Lesson Planning; Lesson Participating

Occasionally, I give a task to my students before I have done it myself. Sometimes it is because the solution is fairly straightforward and I can see multiple ways to arriving at it without actually doing it. Other times it is because I want to have no impact on my students’ thought pathways. The practice also makes class time more exciting as students reason through methods that I would not have though of–I am trying to move from a monotonous state of lesson planning to a more exciting one of lesson participation. About two weeks ago, I was preparing a unit on surface …

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Embedding Atomic Skills

This post marks a couple of milestones for Musing Mathematically. First, this is the 50th post overall. For some reason that seems significant. Second, this post marks the blog’s first coined phrase–Atomic Skills. I love the term atomic skills, but I can’t remember when I started using it. I believe it was the result of my limited vocabulary attempting to explain the current disconnectedness of math education. An atomic skill is a foundational skill. An atomic skill is a skill that holds no real ‘stand-alone’ significance, but can build toward a very significant solution. Atomic skills are usually practiced in …

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10,000 Hours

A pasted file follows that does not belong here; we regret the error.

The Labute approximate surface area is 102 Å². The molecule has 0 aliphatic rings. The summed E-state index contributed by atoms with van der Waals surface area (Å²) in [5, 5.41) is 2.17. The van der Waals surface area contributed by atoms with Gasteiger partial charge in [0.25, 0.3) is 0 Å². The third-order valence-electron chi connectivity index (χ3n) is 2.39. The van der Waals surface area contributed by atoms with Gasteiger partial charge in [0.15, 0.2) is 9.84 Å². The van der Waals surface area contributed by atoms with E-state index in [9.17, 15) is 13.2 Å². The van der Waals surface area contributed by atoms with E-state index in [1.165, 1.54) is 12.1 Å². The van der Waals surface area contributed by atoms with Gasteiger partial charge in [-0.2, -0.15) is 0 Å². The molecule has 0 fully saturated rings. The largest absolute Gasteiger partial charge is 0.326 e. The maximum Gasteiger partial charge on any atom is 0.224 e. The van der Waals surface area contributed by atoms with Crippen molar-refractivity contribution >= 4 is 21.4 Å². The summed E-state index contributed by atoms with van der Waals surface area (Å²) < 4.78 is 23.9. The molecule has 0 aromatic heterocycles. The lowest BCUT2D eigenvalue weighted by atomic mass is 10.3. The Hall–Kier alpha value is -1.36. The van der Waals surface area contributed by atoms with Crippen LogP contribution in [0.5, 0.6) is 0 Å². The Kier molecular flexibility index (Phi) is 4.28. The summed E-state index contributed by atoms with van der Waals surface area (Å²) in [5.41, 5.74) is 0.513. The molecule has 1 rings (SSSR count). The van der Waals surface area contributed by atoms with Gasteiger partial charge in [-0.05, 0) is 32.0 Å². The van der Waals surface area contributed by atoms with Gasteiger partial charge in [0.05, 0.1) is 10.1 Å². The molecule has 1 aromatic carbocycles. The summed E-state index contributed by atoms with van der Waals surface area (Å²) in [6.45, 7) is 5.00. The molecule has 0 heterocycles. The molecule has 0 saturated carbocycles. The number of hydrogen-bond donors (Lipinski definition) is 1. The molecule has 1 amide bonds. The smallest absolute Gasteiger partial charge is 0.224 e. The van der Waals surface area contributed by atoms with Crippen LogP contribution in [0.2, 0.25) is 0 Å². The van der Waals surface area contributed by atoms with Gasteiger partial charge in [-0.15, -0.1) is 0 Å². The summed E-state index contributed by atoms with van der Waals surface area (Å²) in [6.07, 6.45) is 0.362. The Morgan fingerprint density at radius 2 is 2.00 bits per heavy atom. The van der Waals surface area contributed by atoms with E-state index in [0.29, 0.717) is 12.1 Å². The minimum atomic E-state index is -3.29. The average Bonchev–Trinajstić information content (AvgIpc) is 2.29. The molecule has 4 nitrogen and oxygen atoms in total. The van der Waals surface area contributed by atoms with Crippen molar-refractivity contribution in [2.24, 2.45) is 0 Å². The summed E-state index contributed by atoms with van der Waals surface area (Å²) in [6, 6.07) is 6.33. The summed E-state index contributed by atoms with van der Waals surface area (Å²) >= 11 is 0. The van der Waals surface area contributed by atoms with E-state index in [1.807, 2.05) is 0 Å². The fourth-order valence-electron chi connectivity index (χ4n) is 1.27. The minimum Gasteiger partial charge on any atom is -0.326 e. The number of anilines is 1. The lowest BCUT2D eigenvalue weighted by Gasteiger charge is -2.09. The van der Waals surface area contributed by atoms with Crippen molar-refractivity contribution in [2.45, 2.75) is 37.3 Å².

My leisure time is often interrupted by educational thoughts. I am often sent scrambling to find a piece of paper after I have accidentaly encountered a mathematical situation that I feel would fit great in to the classroom. Last night an episode of Modern Family piqued an interest I have had for months. In the show, a father is desperately looking for a skill that he can say his son excels at. He creates a list of candidates, but settles on baseball as the most likely avenue for this success. As he and his boy are heading out for their …

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Staffroom Maths

I don’t mind the staffroom. I share a prep period with my math department head, and we often engage in meaningful conversation about the ongoing struggle of curriculum renewal. It is an unbelievable support to have a leader who is so willing to learn about what the reform approach has to offer. Teachers do not spend near enough time learning–which is an ironic shame. One morning, I walked into the staffroom and he greeted me with a question: “What’s new in math education today?” I didn’t pretend to be on the cutting edge of everything math education, but was working …

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